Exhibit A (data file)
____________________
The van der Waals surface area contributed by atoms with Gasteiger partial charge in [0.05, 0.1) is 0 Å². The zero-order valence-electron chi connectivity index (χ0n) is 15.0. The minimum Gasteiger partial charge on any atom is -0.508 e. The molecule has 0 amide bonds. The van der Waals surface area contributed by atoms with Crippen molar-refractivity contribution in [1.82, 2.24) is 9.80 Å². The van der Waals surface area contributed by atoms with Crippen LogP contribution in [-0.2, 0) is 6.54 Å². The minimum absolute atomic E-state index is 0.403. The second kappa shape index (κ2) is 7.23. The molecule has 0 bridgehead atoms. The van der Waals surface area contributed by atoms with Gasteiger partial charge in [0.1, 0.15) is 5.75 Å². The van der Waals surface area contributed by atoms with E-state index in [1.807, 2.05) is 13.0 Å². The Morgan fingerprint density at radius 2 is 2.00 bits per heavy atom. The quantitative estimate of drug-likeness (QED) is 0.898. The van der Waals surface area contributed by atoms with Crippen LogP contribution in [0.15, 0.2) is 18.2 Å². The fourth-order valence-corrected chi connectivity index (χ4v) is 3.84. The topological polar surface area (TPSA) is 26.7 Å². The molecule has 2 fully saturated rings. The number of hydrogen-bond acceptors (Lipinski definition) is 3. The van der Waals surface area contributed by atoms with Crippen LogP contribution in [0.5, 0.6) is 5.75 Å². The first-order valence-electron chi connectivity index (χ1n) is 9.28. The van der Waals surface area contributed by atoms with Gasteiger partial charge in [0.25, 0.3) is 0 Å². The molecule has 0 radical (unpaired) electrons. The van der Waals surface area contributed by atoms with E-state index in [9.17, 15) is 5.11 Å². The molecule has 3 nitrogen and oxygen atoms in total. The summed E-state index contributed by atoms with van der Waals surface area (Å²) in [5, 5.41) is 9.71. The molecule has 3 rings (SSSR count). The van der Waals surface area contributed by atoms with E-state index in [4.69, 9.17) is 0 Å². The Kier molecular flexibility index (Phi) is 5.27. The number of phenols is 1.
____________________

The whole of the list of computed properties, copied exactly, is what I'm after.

The van der Waals surface area contributed by atoms with Gasteiger partial charge in [0.05, 0.1) is 0 Å². The zero-order valence-electron chi connectivity index (χ0n) is 15.0. The minimum Gasteiger partial charge on any atom is -0.508 e. The molecule has 0 amide bonds. The van der Waals surface area contributed by atoms with Crippen molar-refractivity contribution in [1.82, 2.24) is 9.80 Å². The van der Waals surface area contributed by atoms with Crippen LogP contribution in [-0.2, 0) is 6.54 Å². The minimum absolute atomic E-state index is 0.403. The second kappa shape index (κ2) is 7.23. The molecule has 0 bridgehead atoms. The van der Waals surface area contributed by atoms with Gasteiger partial charge in [0.1, 0.15) is 5.75 Å². The van der Waals surface area contributed by atoms with E-state index in [1.807, 2.05) is 13.0 Å². The Morgan fingerprint density at radius 2 is 2.00 bits per heavy atom. The quantitative estimate of drug-likeness (QED) is 0.898. The van der Waals surface area contributed by atoms with Crippen LogP contribution in [0.15, 0.2) is 18.2 Å². The fourth-order valence-corrected chi connectivity index (χ4v) is 3.84. The topological polar surface area (TPSA) is 26.7 Å². The molecule has 2 fully saturated rings. The number of hydrogen-bond acceptors (Lipinski definition) is 3. The van der Waals surface area contributed by atoms with Crippen LogP contribution in [0.5, 0.6) is 5.75 Å². The first-order valence-electron chi connectivity index (χ1n) is 9.28. The van der Waals surface area contributed by atoms with Gasteiger partial charge in [0.25, 0.3) is 0 Å². The molecule has 0 radical (unpaired) electrons. The van der Waals surface area contributed by atoms with E-state index in [9.17, 15) is 5.11 Å². The molecule has 3 nitrogen and oxygen atoms in total. The summed E-state index contributed by atoms with van der Waals surface area (Å²) in [5, 5.41) is 9.71. The molecule has 3 rings (SSSR count). The van der Waals surface area contributed by atoms with E-state index in [4.69, 9.17) is 0 Å². The Kier molecular flexibility index (Phi) is 5.27. The number of phenols is 1.